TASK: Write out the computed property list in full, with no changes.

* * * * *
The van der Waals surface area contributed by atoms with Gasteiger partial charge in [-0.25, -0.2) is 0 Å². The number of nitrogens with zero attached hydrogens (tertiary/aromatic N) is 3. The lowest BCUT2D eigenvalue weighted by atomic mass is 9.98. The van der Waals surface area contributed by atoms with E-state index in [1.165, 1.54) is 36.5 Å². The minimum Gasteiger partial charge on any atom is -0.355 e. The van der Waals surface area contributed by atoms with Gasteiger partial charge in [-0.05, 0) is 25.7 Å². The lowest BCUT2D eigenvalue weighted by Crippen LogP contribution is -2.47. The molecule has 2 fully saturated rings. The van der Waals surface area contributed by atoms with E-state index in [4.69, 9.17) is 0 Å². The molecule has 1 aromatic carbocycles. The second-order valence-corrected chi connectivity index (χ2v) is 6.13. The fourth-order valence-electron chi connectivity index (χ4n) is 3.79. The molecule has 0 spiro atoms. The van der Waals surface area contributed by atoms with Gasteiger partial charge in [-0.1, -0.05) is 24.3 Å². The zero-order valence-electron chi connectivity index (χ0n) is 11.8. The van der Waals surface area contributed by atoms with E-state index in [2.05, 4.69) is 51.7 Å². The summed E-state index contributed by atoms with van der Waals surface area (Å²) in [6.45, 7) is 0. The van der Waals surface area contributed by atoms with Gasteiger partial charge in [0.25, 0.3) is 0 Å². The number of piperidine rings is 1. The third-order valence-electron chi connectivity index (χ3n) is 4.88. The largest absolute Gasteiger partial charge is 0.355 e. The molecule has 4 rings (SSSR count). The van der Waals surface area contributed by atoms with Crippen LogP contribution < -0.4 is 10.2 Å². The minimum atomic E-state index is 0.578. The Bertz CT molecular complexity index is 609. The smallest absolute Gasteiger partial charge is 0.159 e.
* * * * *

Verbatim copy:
The van der Waals surface area contributed by atoms with Gasteiger partial charge in [-0.25, -0.2) is 0 Å². The number of nitrogens with zero attached hydrogens (tertiary/aromatic N) is 3. The lowest BCUT2D eigenvalue weighted by atomic mass is 9.98. The van der Waals surface area contributed by atoms with E-state index in [1.165, 1.54) is 36.5 Å². The minimum Gasteiger partial charge on any atom is -0.355 e. The van der Waals surface area contributed by atoms with Gasteiger partial charge in [-0.05, 0) is 25.7 Å². The lowest BCUT2D eigenvalue weighted by Crippen LogP contribution is -2.47. The molecule has 2 fully saturated rings. The van der Waals surface area contributed by atoms with E-state index in [4.69, 9.17) is 0 Å². The molecule has 1 aromatic carbocycles. The second-order valence-corrected chi connectivity index (χ2v) is 6.13. The fourth-order valence-electron chi connectivity index (χ4n) is 3.79. The molecule has 0 spiro atoms. The van der Waals surface area contributed by atoms with Gasteiger partial charge in [-0.1, -0.05) is 24.3 Å². The zero-order valence-electron chi connectivity index (χ0n) is 11.8. The van der Waals surface area contributed by atoms with E-state index in [2.05, 4.69) is 51.7 Å². The summed E-state index contributed by atoms with van der Waals surface area (Å²) in [6.45, 7) is 0. The van der Waals surface area contributed by atoms with Gasteiger partial charge in [0.25, 0.3) is 0 Å². The number of piperidine rings is 1. The third-order valence-electron chi connectivity index (χ3n) is 4.88. The largest absolute Gasteiger partial charge is 0.355 e. The molecule has 4 rings (SSSR count). The van der Waals surface area contributed by atoms with Crippen LogP contribution < -0.4 is 10.2 Å². The minimum atomic E-state index is 0.578. The Bertz CT molecular complexity index is 609. The smallest absolute Gasteiger partial charge is 0.159 e.